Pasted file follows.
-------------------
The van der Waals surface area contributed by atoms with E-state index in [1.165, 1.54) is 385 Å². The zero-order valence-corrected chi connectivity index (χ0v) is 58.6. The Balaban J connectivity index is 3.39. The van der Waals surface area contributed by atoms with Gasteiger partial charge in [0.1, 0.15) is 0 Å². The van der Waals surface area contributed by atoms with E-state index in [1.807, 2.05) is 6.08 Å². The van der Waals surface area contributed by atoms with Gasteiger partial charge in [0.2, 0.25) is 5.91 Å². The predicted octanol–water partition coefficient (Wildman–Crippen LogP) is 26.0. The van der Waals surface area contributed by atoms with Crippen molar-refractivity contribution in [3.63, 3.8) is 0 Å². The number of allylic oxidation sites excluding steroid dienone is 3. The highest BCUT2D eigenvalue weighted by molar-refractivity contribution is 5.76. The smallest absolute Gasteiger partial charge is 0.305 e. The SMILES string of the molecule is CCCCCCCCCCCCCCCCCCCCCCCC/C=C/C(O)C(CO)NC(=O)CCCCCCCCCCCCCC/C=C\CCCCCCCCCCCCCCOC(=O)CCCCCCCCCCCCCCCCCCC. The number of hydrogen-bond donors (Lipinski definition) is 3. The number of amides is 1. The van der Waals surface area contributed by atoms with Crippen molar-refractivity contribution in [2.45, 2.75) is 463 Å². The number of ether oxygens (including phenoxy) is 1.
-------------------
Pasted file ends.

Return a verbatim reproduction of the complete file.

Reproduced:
The van der Waals surface area contributed by atoms with E-state index in [1.165, 1.54) is 385 Å². The zero-order valence-corrected chi connectivity index (χ0v) is 58.6. The Balaban J connectivity index is 3.39. The van der Waals surface area contributed by atoms with Gasteiger partial charge in [0.1, 0.15) is 0 Å². The van der Waals surface area contributed by atoms with E-state index in [1.807, 2.05) is 6.08 Å². The van der Waals surface area contributed by atoms with Gasteiger partial charge in [0.2, 0.25) is 5.91 Å². The predicted octanol–water partition coefficient (Wildman–Crippen LogP) is 26.0. The van der Waals surface area contributed by atoms with Crippen molar-refractivity contribution in [3.63, 3.8) is 0 Å². The number of allylic oxidation sites excluding steroid dienone is 3. The highest BCUT2D eigenvalue weighted by molar-refractivity contribution is 5.76. The smallest absolute Gasteiger partial charge is 0.305 e. The SMILES string of the molecule is CCCCCCCCCCCCCCCCCCCCCCCC/C=C/C(O)C(CO)NC(=O)CCCCCCCCCCCCCC/C=C\CCCCCCCCCCCCCCOC(=O)CCCCCCCCCCCCCCCCCCC. The number of hydrogen-bond donors (Lipinski definition) is 3. The number of amides is 1. The van der Waals surface area contributed by atoms with Crippen molar-refractivity contribution in [2.45, 2.75) is 463 Å². The number of ether oxygens (including phenoxy) is 1.